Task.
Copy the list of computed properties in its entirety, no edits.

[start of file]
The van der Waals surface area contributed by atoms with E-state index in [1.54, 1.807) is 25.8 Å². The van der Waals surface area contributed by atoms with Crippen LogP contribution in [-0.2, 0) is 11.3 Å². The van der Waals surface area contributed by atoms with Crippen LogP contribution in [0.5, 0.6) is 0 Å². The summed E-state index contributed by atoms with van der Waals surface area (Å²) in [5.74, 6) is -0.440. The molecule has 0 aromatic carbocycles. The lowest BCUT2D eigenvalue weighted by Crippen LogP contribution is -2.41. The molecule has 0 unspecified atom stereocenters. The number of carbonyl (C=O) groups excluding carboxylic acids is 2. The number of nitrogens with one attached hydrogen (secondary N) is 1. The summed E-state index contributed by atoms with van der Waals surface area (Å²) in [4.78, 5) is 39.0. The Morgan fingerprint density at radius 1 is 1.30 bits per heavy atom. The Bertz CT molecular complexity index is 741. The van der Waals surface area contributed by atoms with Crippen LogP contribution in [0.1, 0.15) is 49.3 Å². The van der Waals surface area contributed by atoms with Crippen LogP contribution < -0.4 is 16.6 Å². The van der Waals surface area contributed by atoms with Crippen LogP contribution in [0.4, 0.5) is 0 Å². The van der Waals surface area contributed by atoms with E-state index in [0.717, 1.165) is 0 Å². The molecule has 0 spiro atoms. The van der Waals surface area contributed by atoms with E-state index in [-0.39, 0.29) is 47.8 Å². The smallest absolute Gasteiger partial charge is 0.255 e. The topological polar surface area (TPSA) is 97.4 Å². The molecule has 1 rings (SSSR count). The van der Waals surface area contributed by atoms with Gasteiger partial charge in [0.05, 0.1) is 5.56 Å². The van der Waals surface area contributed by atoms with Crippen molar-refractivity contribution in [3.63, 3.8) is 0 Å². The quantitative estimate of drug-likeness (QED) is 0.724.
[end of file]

The van der Waals surface area contributed by atoms with E-state index in [1.54, 1.807) is 25.8 Å². The van der Waals surface area contributed by atoms with Crippen LogP contribution in [-0.2, 0) is 11.3 Å². The van der Waals surface area contributed by atoms with Crippen LogP contribution in [0.5, 0.6) is 0 Å². The summed E-state index contributed by atoms with van der Waals surface area (Å²) in [5.74, 6) is -0.440. The molecule has 0 aromatic carbocycles. The lowest BCUT2D eigenvalue weighted by Crippen LogP contribution is -2.41. The molecule has 0 unspecified atom stereocenters. The number of carbonyl (C=O) groups excluding carboxylic acids is 2. The number of nitrogens with one attached hydrogen (secondary N) is 1. The summed E-state index contributed by atoms with van der Waals surface area (Å²) in [4.78, 5) is 39.0. The Morgan fingerprint density at radius 1 is 1.30 bits per heavy atom. The Bertz CT molecular complexity index is 741. The van der Waals surface area contributed by atoms with Crippen LogP contribution in [0.1, 0.15) is 49.3 Å². The van der Waals surface area contributed by atoms with Crippen LogP contribution < -0.4 is 16.6 Å². The van der Waals surface area contributed by atoms with Crippen LogP contribution in [0.4, 0.5) is 0 Å². The van der Waals surface area contributed by atoms with E-state index in [0.717, 1.165) is 0 Å². The molecule has 0 spiro atoms. The van der Waals surface area contributed by atoms with E-state index in [-0.39, 0.29) is 47.8 Å². The smallest absolute Gasteiger partial charge is 0.255 e. The topological polar surface area (TPSA) is 97.4 Å². The molecule has 1 rings (SSSR count). The van der Waals surface area contributed by atoms with Gasteiger partial charge in [0.05, 0.1) is 5.56 Å². The van der Waals surface area contributed by atoms with Crippen molar-refractivity contribution in [3.63, 3.8) is 0 Å². The quantitative estimate of drug-likeness (QED) is 0.724.